A woman has fumed after public transport courtesy was blatantly ignored when youngsters failed to give up their seats for her friend, an elderly lady in her seventies, while on a trip to the seaside.
The woman, in her late seventies, is not considered “frail,” but her slower pace and balance issues make standing on a crowded bus quite challenging for her, the woman explained.
Anticipating the customary kindness of younger passengers, the duo boarded the packed bus with the hope that someone would offer a seat to the elderly woman.
Much to their astonishment, no one came forward with such a gesture, leaving the elderly lady standing throughout the journey.
The woman took to the social media Mumsnet to fume about their experience.
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She wrote: “We were going to the seaside and as it’s the first day of the school holidays there were lots of families with young children on the bus.
“Many of the seats were occupied by children from toddlers to early teens and absolutely none of them offered her their seat and their parents neither told them to nor offered their own seats.
“Do most people now really think a child should have a seat of their own when there’s someone who needs it more? If so, why?”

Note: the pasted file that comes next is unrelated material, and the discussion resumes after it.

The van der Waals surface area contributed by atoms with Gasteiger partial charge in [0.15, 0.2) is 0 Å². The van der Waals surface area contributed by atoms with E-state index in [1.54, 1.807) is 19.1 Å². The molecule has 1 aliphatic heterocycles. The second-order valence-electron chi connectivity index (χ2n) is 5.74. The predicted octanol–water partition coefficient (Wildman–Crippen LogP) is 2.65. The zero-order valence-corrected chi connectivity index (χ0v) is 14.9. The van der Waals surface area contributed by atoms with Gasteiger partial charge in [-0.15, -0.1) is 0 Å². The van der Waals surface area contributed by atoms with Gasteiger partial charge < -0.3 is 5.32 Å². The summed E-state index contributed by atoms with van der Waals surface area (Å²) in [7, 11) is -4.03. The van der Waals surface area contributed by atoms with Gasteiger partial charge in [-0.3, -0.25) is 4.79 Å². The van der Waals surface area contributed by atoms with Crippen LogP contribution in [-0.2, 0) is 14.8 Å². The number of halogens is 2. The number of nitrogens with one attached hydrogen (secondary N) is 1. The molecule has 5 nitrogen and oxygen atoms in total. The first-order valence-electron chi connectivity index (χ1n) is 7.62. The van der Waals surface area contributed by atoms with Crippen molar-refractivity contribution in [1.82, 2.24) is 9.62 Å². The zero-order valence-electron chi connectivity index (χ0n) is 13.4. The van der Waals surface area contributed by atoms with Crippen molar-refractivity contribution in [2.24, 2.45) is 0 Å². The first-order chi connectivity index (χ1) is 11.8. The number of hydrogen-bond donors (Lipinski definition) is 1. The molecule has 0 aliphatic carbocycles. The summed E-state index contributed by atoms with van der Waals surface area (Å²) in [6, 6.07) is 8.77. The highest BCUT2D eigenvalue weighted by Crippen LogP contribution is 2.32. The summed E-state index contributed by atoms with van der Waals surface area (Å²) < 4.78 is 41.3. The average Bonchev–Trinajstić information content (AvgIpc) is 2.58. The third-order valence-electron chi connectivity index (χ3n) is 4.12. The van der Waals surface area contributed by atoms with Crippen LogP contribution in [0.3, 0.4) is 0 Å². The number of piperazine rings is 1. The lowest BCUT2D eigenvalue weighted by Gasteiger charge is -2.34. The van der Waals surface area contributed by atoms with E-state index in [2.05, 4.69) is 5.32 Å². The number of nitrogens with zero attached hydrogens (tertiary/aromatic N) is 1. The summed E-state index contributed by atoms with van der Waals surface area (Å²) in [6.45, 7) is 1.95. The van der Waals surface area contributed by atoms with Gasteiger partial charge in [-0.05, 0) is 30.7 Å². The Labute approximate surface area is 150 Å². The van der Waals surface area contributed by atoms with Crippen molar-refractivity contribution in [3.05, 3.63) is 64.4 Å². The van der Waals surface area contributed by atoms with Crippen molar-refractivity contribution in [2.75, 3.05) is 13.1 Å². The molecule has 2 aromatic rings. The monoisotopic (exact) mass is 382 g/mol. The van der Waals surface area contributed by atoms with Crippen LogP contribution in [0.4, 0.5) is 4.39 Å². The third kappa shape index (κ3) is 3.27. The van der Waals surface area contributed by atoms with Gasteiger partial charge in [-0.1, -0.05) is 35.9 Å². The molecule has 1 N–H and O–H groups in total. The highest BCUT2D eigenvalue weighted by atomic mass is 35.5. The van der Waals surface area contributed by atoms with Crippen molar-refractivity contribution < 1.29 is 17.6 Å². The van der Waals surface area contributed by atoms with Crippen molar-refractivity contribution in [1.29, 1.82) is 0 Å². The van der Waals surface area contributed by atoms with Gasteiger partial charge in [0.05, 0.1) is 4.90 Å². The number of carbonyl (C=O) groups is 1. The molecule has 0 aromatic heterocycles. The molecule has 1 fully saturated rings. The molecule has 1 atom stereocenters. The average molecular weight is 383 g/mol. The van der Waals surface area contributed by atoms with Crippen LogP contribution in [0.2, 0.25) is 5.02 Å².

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She went on to clarify: “I realise there will be some children with disabilities/ conditions that mean they do need a seat of their own but most preschool children can sit on their parent’s lap and most children over five can stand for a bus journey can’t they?”
The post sparked a fierce debate, with many agreeing with her anger, while others pointed out that the adults on the bus also should have acted.
One person commented: “Adults should be offering their seats. From a safety point of view, an able-bodied adult is more able to safely maintain their balance on a moving vehicle than a child is. An adult can reach the support straps/poles for one thing.”
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Another remarked: “I’d hold my toddler on my lap and get my preteen to stand but I wouldn’t give up a seat and stand with a toddler on my hip or hanging on my leg as that wouldn’t be safe for them. Fine for older kids over the age of seven or adults to stand but little ones usually need the seat.”
A third person argued: “I don’t see the need to distinguish between children and adults here. Anyone able-bodied should offer their seat to someone more in need. Children will model the behaviour they see. The fact the adults didn’t bother is a testament to that.”
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